Browns reach new nadir
Entering Thursday night’s game in Baltimore, it had been 333 days since the Browns won a National Football League game. For the record, they hadn't won since defeating the San Francisco 49ers in Cleveland last Dec. 13.
After the Baltimore game, make that 334 days and counting.
Playing in front of a national television audience, the team that represents this once-proud franchise set one record for futility that might never be broken and another that definitely will never be broken.
For the 10th straight week, the Browns came out on the wrong end of the score, this time a withering 28-7 loss as the Ravens swept the season series. It’s the first time in club history they have gone this far into the season without winning at least one game. Overall, it was the 13th straight setback.
The franchise that once called itself The Greatest Show in Football – because at one time a long time ago it was – has fallen to .500 since winning their first game against the Philadelphia Eagles in 1950. The loss to the Ravens lowered the overall record to 461-461-10.
It isn’t easy playing winless football for an entire season the NFL. It has been done only once. Somewhere in a 16-game season, one would think the worst team in the league, which the Browns clearly are this season, would somehow stumble their way to a victory.
They actually led the Ravens, 7-6, at the half and looked fairly decent on both sides of the ball in the process. Forget embarrassingly calling time out even before the Ravens ran the first play of the game because they opened up on defense with 12 men on the field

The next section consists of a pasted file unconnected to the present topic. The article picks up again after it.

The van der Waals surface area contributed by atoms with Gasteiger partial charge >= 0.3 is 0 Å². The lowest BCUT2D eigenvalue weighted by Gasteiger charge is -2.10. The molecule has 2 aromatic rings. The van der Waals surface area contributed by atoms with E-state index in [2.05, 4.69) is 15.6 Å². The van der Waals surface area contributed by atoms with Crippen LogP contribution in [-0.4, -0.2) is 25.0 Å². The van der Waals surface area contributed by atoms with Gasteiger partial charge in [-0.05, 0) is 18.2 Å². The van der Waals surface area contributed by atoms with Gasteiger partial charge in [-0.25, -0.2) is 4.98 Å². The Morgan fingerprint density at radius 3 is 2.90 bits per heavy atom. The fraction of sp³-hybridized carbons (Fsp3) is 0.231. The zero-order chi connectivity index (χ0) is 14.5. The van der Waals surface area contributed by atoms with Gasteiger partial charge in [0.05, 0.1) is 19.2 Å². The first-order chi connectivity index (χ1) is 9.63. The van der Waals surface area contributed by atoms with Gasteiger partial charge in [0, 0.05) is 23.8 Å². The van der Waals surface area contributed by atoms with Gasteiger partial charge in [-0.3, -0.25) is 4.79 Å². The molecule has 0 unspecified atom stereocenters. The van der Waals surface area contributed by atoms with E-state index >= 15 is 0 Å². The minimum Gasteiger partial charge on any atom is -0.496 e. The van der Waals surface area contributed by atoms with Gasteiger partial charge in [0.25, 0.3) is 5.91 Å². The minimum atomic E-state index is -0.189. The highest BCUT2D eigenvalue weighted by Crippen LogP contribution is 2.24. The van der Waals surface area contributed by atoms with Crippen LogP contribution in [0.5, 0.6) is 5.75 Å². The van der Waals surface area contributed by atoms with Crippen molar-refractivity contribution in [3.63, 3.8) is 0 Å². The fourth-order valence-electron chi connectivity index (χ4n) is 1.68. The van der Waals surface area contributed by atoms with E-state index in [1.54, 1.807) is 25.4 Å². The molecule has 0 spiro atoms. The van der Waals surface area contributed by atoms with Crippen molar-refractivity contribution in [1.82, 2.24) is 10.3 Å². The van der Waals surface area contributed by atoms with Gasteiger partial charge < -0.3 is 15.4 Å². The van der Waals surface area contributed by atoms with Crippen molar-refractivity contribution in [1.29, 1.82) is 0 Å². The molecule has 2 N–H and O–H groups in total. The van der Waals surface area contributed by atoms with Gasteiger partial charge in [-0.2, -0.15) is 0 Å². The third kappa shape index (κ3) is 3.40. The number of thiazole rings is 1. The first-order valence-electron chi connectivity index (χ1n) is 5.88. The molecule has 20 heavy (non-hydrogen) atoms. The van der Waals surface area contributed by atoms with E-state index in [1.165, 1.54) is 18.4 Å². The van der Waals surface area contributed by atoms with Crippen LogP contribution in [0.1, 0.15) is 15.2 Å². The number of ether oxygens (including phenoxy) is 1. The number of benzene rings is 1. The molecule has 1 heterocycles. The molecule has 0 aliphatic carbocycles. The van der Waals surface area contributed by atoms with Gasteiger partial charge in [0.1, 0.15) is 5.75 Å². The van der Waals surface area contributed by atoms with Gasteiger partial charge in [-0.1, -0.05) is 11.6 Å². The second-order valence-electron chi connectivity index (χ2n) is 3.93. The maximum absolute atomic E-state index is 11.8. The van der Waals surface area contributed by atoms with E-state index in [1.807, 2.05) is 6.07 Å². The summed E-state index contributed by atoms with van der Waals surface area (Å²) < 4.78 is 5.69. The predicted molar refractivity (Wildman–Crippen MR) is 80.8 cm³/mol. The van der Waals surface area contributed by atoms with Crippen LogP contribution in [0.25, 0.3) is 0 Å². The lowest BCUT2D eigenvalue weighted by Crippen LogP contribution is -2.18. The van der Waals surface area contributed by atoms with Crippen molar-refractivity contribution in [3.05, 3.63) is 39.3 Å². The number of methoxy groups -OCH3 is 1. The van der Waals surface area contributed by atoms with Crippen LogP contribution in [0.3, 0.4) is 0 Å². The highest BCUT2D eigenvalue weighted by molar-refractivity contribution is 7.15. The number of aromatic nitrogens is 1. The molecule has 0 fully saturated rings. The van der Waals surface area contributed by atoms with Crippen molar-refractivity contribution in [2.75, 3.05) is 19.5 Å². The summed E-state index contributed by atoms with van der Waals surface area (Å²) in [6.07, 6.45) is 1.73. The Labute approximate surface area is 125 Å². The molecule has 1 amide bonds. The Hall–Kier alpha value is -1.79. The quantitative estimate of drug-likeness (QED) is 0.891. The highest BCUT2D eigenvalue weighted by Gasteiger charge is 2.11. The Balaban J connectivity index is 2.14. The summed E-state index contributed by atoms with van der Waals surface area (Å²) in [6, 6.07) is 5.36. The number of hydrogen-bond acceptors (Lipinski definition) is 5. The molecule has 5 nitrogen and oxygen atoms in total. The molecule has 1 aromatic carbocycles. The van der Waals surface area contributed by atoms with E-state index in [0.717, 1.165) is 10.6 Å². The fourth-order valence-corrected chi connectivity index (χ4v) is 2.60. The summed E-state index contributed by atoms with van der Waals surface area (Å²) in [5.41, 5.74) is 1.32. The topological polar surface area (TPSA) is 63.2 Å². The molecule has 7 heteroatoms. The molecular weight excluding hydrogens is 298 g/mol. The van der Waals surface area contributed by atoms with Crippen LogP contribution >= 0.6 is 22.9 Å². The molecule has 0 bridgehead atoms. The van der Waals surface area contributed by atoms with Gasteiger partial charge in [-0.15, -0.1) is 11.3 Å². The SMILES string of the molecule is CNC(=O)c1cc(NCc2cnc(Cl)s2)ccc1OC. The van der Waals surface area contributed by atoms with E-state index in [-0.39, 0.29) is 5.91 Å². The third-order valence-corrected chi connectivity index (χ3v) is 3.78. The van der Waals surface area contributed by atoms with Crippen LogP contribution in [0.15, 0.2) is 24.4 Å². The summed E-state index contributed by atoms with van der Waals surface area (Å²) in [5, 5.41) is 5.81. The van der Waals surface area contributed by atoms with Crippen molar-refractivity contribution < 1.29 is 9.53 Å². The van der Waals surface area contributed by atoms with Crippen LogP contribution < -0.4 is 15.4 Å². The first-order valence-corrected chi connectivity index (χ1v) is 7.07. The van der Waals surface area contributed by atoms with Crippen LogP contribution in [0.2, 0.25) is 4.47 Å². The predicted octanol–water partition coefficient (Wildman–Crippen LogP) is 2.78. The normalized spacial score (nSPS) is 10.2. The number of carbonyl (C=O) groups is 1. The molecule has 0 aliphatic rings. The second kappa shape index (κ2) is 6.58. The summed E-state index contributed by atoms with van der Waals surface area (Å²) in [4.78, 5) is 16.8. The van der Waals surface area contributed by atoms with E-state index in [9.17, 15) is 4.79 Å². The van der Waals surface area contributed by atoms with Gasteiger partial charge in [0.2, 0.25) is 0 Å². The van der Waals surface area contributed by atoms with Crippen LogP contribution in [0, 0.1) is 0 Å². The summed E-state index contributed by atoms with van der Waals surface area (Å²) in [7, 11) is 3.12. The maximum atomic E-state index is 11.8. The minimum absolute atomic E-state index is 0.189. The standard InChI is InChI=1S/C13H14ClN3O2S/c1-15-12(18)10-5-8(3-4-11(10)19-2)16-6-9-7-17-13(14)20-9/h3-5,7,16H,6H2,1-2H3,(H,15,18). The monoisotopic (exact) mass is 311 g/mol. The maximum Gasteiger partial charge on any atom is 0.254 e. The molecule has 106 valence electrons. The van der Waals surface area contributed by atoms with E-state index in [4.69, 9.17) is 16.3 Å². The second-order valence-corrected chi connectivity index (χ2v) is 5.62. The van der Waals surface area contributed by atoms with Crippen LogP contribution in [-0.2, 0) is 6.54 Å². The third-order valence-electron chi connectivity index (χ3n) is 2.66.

Forget the second timeout taken only five plays into their first possession, which eventually turned into one of the Ravens’ four sacks. Even with those laughable faux pas, the narrow halftime lead still fostered hope for the second half.
Turns out it was false hope because this team for whatever reason plays an entirely different kind of football in the final 30 minutes of games. Scoring seems to be a foreign act for the Browns.
For the second straight game, they failed to put points on the board in the second half. It would have been three if Andrew Hawkins hadn’t scored a touchdown with 12 seconds left in the Cincinnati loss a few weeks ago.
The Browns have been outscored, 151-51, in the second half this season. And if fans feel compelled to point fingers of guilt for what unfolded in the second half of the Ravens game, one and all should direct them at Hue Jackson.
For whatever reason, the Cleveland coach felt better about inserting Josh McCown at quarterback in the second half after rookie Cody Kessler did nothing to embarrass himself in the first half or the first series of the second half.
Kessler’s 25-yard scoring pass to rookie tight end Seth DeValve culminated a seven-play, 75-yard drive that gave the Browns a 7-3 lead midway through the second quarter. The second of Justin Tucker’s two field goals made it a one-point game at the half.
McCown surprisingly took over on the second possession of the second half after the Ravens had taken their first lead of the game at 13-7 on a Joe Flacco four-yard scoring pass to tight end Darren Waller.